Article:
APPELLATE COURT OF ILLINOIS, THIRD DISTRICT
Minor, et al., Defendants)
538 N.E.2d 127, 182 Ill. App. 3d 411, 130 Ill. Dec. 916 1989.IL.599
Appeal from the Circuit Court of Will County; the Hon. Thomas Ewert, Judge, presiding.
JUSTICE BARRY delivered the opinion of the court. HEIPLE and WOMBACHER, JJ., concur.
DECISION OF THE COURT DELIVERED BY THE HONORABLE JUDGE BARRY
Plaintiff Bobby Piwowar sought damages for injuries sustained while attempting to stamp out a grass fire on property belonging to defendant Clint Garrett. The trial court entered a summary judgment in favor of defendant. We affirm.
Plaintiff, who was 12 years old, was walking with his 13-year-old friend, Vyto Spackauskas, across an empty lot owned by defendant, when Vyto attempted to light a cigarette and in the process dropped his lighter onto the ground, thereby starting a grass fire. Vyto wanted to run away, but plaintiff thought they should stamp out the fire to avoid getting into trouble. Plaintiff slipped as he jogged toward the flames and fell into the fire. His clothing caught fire, and he was severely burned before he was able to extinguish the flames in a large puddle of water nearby.
Plaintiff's complaint alleged that defendant's premises were saturated with gasoline and that an explosion knocked plaintiff to the ground and caused his burns. Defendant denied all the allegations concerning the presence of gasoline and asserted in his affirmative defense that any gasoline on the premises was brought there by plaintiff and Vyto without the knowledge of defendant. Defendant's motion for summary judgment incorporated plaintiff's deposition, in which he described the accident which resulted in his injuries. According to the deposition, plaintiff detected no gasoline in the vicinity of the fire. He did see a plastic bleach bottle about a foot away from the flames, but it did not ignite.
On appeal plaintiff contends the trial court erred in entering summary judgment for defendant because the court failed to recognize that plaintiff had the status of an invitee to whom defendant owed a duty of ordinary care under the "rescue doctrine." It is plaintiff's theory, for purposes of this argument, that he was attempting to protect defendant's property from fire at the time he was injured.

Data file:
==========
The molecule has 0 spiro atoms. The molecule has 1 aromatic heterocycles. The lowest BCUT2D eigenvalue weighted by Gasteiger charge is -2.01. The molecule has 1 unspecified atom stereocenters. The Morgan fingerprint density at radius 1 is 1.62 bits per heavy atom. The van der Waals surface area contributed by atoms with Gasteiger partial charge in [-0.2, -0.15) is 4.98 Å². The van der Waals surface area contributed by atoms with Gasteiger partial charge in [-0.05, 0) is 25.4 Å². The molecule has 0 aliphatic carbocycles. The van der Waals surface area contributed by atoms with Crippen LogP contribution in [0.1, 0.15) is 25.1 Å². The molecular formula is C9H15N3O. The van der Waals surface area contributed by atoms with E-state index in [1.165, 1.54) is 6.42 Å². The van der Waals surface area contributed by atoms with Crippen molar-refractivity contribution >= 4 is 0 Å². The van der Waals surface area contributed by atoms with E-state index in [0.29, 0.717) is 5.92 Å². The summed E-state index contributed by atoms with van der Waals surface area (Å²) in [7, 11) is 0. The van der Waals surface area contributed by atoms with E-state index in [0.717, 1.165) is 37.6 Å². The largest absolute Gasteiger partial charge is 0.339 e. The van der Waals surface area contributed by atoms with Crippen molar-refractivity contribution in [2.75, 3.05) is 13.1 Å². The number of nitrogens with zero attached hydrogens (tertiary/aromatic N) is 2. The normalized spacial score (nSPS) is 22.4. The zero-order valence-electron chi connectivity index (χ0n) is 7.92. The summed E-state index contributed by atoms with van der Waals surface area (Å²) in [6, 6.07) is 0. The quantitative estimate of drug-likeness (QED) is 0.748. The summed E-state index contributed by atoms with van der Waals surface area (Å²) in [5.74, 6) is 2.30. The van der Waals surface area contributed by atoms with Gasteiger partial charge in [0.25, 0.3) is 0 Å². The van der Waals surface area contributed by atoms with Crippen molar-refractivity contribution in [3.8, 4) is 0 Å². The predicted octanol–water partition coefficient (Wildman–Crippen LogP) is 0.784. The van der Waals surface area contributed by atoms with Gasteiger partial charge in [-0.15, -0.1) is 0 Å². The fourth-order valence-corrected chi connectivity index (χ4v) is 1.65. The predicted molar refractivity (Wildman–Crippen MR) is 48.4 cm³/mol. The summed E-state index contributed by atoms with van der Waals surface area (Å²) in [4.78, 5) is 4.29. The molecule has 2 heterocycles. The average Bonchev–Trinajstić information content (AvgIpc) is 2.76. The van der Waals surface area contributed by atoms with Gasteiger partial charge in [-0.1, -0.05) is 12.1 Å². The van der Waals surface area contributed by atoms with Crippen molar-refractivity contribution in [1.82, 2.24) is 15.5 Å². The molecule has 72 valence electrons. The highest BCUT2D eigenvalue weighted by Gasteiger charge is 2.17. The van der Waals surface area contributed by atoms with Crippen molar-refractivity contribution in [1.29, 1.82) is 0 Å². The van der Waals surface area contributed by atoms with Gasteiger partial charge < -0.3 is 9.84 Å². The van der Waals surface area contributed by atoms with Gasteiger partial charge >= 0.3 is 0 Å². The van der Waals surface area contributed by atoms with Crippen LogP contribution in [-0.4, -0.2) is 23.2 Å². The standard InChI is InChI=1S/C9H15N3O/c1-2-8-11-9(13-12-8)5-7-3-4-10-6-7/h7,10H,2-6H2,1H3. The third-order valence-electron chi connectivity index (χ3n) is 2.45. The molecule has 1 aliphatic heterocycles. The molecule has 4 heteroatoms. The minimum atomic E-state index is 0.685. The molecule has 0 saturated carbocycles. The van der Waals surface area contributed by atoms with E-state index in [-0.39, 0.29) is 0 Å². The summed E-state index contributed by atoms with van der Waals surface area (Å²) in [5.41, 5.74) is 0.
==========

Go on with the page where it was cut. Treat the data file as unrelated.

This contention is without merit for several reasons. First, the common law categories of trespasser, licensee and invitee are no longer applicable in determining the landowner's liability for injuries to a child upon the land, but rather the test is the foreseeability of harm to the child. Kahn v. James Burton Co. (1955), 5 Ill. 2d 614, 625, 126 N.E.2d 836.
Second, Illinois does not recognize the "rescue doctrine" as a basis for liability under the facts of this case. Illinois courts have held that "a plaintiff . . . injured in an attempt to rescue a third party . . . [may] negate the presumption that his intentional act of rescue is the superseding cause of his injuries, thereby allowing him to prove that the defendant's negligence was the proximate cause of his injuries and to negate the presumption that he was guilty of contributory negligence by voluntarily assuming a known risk of harm in the rescue attempt." (McGinty v. Nissen (1984), 127 Ill. App. 3d 618, 620, 469 N.E.2d 445.) Plaintiff does not claim to have been attempting to rescue his friend or any other third party but merely to have been attempting to prevent himself from getting into trouble. Furthermore, the grass fire was on an empty lot containing no buildings or structures that would have been endangered by the fire.
Third, plaintiff's argument is premised on the assumption that gasoline was present on the ground where the lighter was dropped. However, plaintiff's own deposition contains nothing to support the allegations of the complaint concerning the presence of gasoline. In fact, the deposition indicates that plaintiff neither saw nor smelled gasoline in the vicinity. The ground was damp because it had been raining earlier the morning of the accident. Thus, plaintiff's assumption is not supported by anything in the record.
The determinative question is whether this fire was an obvious danger which a 12-year-old child would be expected to appreciate and to avoid. Under the law of Illinois, children of an age to be allowed at large may reasonably be expected to fully understand and appreciate the danger of fire. (Cope v. Doe (1984), 102 Ill. 2d 278, 464 N.E.2d 1023.) Even a child of five years can be expected to comprehend and avoid the obvious risks presented by fire. (Sampson v. Zimmerman (1986), 151 Ill. App. 3d 396, 502 N.E.2d 846.) Plaintiff stated in his deposition that he had had Boy Scout training as to the dangers of fire, and in ...